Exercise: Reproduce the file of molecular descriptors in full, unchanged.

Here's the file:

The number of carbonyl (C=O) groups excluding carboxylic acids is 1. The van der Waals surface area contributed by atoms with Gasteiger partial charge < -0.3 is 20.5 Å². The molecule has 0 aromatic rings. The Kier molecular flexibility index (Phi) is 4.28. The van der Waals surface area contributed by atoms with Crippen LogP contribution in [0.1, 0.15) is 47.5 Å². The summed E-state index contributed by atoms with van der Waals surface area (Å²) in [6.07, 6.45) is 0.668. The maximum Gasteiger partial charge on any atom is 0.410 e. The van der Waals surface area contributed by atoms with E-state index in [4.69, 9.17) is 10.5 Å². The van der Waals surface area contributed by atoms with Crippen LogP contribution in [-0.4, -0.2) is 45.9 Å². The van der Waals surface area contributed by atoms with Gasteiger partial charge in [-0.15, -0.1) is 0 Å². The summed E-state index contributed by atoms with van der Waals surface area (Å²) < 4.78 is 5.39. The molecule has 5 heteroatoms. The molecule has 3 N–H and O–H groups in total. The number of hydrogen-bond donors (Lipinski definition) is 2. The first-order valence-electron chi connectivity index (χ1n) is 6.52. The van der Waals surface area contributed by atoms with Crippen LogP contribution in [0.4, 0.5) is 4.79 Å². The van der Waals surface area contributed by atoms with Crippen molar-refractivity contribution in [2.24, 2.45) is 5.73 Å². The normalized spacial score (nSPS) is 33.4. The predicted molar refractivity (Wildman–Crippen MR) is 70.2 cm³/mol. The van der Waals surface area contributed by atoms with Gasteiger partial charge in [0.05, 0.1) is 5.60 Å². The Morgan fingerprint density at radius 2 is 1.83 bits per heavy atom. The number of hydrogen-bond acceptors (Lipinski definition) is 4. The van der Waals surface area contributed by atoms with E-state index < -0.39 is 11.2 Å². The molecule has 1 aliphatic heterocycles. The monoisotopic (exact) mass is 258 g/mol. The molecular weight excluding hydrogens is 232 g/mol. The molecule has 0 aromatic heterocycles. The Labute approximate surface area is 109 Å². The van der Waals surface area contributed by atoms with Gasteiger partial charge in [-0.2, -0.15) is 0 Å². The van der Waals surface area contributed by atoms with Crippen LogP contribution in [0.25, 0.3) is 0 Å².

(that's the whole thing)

The number of carbonyl (C=O) groups excluding carboxylic acids is 1. The van der Waals surface area contributed by atoms with Gasteiger partial charge < -0.3 is 20.5 Å². The molecule has 0 aromatic rings. The Kier molecular flexibility index (Phi) is 4.28. The van der Waals surface area contributed by atoms with Crippen LogP contribution in [0.1, 0.15) is 47.5 Å². The summed E-state index contributed by atoms with van der Waals surface area (Å²) in [6.07, 6.45) is 0.668. The maximum Gasteiger partial charge on any atom is 0.410 e. The van der Waals surface area contributed by atoms with E-state index in [4.69, 9.17) is 10.5 Å². The van der Waals surface area contributed by atoms with Crippen LogP contribution in [-0.4, -0.2) is 45.9 Å². The van der Waals surface area contributed by atoms with Gasteiger partial charge in [-0.15, -0.1) is 0 Å². The summed E-state index contributed by atoms with van der Waals surface area (Å²) < 4.78 is 5.39. The molecule has 5 heteroatoms. The molecule has 3 N–H and O–H groups in total. The number of hydrogen-bond donors (Lipinski definition) is 2. The first-order valence-electron chi connectivity index (χ1n) is 6.52. The van der Waals surface area contributed by atoms with Crippen LogP contribution in [0.4, 0.5) is 4.79 Å². The van der Waals surface area contributed by atoms with Crippen molar-refractivity contribution in [2.24, 2.45) is 5.73 Å². The normalized spacial score (nSPS) is 33.4. The predicted molar refractivity (Wildman–Crippen MR) is 70.2 cm³/mol. The van der Waals surface area contributed by atoms with Gasteiger partial charge in [0.05, 0.1) is 5.60 Å². The Morgan fingerprint density at radius 2 is 1.83 bits per heavy atom. The number of hydrogen-bond acceptors (Lipinski definition) is 4. The van der Waals surface area contributed by atoms with E-state index < -0.39 is 11.2 Å². The molecule has 1 aliphatic heterocycles. The monoisotopic (exact) mass is 258 g/mol. The molecular weight excluding hydrogens is 232 g/mol. The molecule has 0 aromatic heterocycles. The Labute approximate surface area is 109 Å². The van der Waals surface area contributed by atoms with Gasteiger partial charge in [-0.2, -0.15) is 0 Å². The van der Waals surface area contributed by atoms with Crippen LogP contribution in [0.25, 0.3) is 0 Å².